Retired cafeteria worker named Humanitarian of the Year
Manilla Dean has been feeding people for a very long time. And she and her husband, Charles, continue to be dedicated to making sure hundreds of people have a warm meal.
Now she has earned recognition for her efforts. She was recognized this week as the city’s 2013 Humanitarian of the Year.
In the West End community, they are known as Mom and Pop to many, and if you ask them, they will tell you they have hundreds of children. The retired cafeteria manager and her husband originally helped with the English Road Baptist Church youth project, but ended up taking it over so the program would not end.
“I told our pastor that the people are not just hungry when it’s cold, but they are hungry all the time,” Dean said. “My husband said that we do not have to think about whether or not we wanted to do it. We had been praying that God would lead us to something where we can help people.”
Dean has been serving the community at West End Ministries for 12 years. What started as just a soup-and-sandwich meal has turned into a hot meal, food boxes for those who need them, and a pantry.
The 80-year-old and her husband have been known to follow bread trucks around the city in order to receive donations to feed those in need. They often have reached into their own pockets to make sure those in need had supplies they needed, included toilet paper, clothes, socks and, when needed, a restroom for a sponge bath.
“Charles and I would go out three and four days a week to pick up bread and follow the bread truck in Thomasville and High Point. They would give us the bread that they had left out of the stores,” Dean said. “We would put the bread in our freezer. We even got a freezer from Harris Teeter to keep our things in.”
Dean said the couple don’t do it for the recognition, but because it needs to be done.
“We do this because God loves us and he loves them,” Dean said. “It does not matter what situation we’re in, we are still good children and we are one family. We have to help each other. The award makes me feel undeserving. We are very humbled.”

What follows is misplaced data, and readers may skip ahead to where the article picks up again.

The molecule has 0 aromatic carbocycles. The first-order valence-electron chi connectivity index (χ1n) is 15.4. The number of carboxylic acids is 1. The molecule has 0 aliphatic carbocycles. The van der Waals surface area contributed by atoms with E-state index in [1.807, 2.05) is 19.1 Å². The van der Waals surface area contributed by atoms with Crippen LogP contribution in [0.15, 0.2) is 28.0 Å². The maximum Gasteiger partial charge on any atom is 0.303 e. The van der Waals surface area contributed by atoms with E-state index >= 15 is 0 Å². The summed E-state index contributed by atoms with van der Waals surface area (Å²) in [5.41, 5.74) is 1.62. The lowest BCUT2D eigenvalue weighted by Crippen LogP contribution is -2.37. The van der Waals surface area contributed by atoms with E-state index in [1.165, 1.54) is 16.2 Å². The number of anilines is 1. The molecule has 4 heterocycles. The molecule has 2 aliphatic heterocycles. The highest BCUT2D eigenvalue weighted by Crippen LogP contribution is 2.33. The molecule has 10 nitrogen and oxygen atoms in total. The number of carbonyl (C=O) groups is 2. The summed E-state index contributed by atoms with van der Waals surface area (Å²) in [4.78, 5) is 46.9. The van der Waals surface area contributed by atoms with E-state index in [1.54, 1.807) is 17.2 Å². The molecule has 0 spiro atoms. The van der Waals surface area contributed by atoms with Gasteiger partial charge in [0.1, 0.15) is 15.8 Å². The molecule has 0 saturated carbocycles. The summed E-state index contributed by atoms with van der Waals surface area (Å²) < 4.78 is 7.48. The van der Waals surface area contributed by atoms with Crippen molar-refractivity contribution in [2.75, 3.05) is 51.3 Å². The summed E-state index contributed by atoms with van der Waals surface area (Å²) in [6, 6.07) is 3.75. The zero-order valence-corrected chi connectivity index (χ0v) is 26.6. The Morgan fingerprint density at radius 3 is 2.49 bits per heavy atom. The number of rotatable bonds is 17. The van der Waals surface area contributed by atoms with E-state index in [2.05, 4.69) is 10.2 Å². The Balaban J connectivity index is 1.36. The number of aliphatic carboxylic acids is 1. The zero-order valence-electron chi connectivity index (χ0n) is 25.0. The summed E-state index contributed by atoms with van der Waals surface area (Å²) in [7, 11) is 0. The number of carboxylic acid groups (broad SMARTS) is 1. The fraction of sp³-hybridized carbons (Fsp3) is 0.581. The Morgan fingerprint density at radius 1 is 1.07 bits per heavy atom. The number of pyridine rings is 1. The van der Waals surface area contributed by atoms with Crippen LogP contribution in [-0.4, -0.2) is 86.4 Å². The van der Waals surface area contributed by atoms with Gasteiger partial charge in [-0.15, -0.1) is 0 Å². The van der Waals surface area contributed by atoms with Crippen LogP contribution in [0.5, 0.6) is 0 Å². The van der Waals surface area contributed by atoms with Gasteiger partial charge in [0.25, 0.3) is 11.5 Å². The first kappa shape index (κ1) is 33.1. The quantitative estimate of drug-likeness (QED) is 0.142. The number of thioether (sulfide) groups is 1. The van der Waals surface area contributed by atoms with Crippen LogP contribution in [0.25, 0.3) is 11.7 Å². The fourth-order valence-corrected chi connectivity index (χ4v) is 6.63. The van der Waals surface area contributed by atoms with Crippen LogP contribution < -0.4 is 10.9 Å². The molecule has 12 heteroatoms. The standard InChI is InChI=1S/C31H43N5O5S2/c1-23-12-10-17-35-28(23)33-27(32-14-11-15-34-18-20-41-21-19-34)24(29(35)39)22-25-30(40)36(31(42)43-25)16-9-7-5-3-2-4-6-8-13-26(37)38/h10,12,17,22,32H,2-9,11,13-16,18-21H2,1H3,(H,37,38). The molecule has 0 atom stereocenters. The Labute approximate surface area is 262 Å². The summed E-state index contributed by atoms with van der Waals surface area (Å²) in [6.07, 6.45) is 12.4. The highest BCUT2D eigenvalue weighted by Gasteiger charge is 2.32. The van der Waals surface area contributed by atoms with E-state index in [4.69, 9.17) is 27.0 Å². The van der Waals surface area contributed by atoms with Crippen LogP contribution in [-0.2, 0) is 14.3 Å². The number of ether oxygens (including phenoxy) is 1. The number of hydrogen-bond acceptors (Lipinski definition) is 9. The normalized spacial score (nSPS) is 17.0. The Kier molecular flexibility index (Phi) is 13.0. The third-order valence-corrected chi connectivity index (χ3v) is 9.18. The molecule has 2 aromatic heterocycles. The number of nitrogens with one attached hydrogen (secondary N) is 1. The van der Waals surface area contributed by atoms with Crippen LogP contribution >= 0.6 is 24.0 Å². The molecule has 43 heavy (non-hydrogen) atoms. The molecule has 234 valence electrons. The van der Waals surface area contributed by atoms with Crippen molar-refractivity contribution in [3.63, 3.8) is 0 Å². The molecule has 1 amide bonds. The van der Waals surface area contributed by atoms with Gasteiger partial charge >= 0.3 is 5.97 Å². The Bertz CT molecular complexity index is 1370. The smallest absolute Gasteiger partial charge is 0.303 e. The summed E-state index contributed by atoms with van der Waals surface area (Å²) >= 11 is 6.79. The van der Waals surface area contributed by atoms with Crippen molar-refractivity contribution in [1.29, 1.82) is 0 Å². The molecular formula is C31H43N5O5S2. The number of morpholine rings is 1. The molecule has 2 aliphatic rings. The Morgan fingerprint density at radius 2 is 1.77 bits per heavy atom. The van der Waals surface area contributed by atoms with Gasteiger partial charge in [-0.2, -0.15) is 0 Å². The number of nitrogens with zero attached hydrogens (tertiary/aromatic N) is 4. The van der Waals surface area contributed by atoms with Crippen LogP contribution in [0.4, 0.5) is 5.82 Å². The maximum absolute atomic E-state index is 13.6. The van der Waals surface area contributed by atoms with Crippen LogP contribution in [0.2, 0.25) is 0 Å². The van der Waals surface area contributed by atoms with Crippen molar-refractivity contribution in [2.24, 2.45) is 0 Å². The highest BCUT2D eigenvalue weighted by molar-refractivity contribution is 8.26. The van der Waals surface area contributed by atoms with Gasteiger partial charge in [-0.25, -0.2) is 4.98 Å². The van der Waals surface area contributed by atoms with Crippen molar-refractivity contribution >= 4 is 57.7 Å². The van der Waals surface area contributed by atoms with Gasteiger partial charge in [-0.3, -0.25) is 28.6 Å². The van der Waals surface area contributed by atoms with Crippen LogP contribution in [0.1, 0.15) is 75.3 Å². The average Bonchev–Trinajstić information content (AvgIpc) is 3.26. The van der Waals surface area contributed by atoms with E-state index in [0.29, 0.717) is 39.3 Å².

Chris Gillespie, executive director at West End Ministries, said Dean gives up her time and holidays to take care of the community.
“She has been doing this for a long time. She looks at everyone like family,” Gillespie said. “You are not going to put anything over on her, but she will treat you just like a mother. If you come to here with a legitimate need, she will do whatever she can to help you. She is the foundation to us, and we are able to function because of it.”
Michelle Matthews, vice and acting chairwoman of the Human Relation Commission, said Dean had several letters of nomination for the award.
“She has been distinguished as someone who has selflessly served the community regardless of race, gender, ethnicity or religious affiliation. She sees each person as an important individual,” Matthews said. “From a personal perspective, this is also a woman who has had her own challenges and despite that, she has not missed a beat in terms of what she does for the community.”
Jim Summey, pastor at English Road Baptist Church, said the Deans’ built the food ministry over time.
“They have made those connections to get food and stretched those dollars. Manilla took the lead and managed it to the point that it is something that goes on every day,” Summey said. “They did not have to do it, but they did it because they wanted to, and because they care about people. To them, that was always first.”
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The High Point Human Relations Commission recognizes an individual for contributions made during the previous years that benefited traditionally oppressed individuals or groups including, but not limited to, racial and ethnic minorities, females, homosexuals and the economically disadvantaged.
Specifically not a civic leadership award, the award is presented to a person who has risen above and beyond the call of duty in furthering the cause of equality and fair treatment for all people.